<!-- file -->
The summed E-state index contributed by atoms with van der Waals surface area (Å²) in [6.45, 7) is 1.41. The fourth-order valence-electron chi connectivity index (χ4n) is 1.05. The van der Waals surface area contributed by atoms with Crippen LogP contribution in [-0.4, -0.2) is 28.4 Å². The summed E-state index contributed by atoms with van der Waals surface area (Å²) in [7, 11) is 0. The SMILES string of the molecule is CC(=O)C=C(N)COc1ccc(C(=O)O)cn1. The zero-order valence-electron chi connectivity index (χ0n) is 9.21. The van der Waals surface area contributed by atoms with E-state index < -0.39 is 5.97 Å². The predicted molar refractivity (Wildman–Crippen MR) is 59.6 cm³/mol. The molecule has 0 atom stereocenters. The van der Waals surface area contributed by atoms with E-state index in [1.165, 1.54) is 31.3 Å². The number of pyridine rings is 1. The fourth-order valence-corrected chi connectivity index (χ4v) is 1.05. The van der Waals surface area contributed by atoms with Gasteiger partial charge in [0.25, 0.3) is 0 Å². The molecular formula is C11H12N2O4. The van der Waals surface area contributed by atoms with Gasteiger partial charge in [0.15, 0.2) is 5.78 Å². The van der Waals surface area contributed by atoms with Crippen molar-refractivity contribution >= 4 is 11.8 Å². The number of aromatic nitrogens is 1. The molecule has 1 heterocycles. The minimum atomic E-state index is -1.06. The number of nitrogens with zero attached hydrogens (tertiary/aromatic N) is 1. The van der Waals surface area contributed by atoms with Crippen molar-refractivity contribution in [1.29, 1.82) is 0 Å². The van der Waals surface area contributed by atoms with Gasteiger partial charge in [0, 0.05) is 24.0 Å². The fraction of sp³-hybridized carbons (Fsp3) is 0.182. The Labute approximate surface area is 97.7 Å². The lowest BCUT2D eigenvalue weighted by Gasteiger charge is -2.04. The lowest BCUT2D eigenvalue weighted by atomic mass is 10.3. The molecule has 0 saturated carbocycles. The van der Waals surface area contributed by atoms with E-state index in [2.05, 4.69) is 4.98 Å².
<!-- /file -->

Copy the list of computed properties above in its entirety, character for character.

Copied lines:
The summed E-state index contributed by atoms with van der Waals surface area (Å²) in [6.45, 7) is 1.41. The fourth-order valence-electron chi connectivity index (χ4n) is 1.05. The van der Waals surface area contributed by atoms with Crippen LogP contribution in [-0.4, -0.2) is 28.4 Å². The summed E-state index contributed by atoms with van der Waals surface area (Å²) in [7, 11) is 0. The SMILES string of the molecule is CC(=O)C=C(N)COc1ccc(C(=O)O)cn1. The zero-order valence-electron chi connectivity index (χ0n) is 9.21. The van der Waals surface area contributed by atoms with E-state index < -0.39 is 5.97 Å². The predicted molar refractivity (Wildman–Crippen MR) is 59.6 cm³/mol. The molecule has 0 atom stereocenters. The van der Waals surface area contributed by atoms with E-state index in [1.165, 1.54) is 31.3 Å². The number of pyridine rings is 1. The fourth-order valence-corrected chi connectivity index (χ4v) is 1.05. The van der Waals surface area contributed by atoms with Gasteiger partial charge in [0.25, 0.3) is 0 Å². The molecular formula is C11H12N2O4. The van der Waals surface area contributed by atoms with Gasteiger partial charge in [0.15, 0.2) is 5.78 Å². The van der Waals surface area contributed by atoms with Crippen molar-refractivity contribution >= 4 is 11.8 Å². The number of aromatic nitrogens is 1. The molecule has 1 heterocycles. The minimum atomic E-state index is -1.06. The number of nitrogens with zero attached hydrogens (tertiary/aromatic N) is 1. The van der Waals surface area contributed by atoms with Crippen molar-refractivity contribution in [1.29, 1.82) is 0 Å². The van der Waals surface area contributed by atoms with Gasteiger partial charge in [0, 0.05) is 24.0 Å². The fraction of sp³-hybridized carbons (Fsp3) is 0.182. The Labute approximate surface area is 97.7 Å². The lowest BCUT2D eigenvalue weighted by Gasteiger charge is -2.04. The lowest BCUT2D eigenvalue weighted by atomic mass is 10.3. The molecule has 0 saturated carbocycles. The van der Waals surface area contributed by atoms with E-state index in [2.05, 4.69) is 4.98 Å².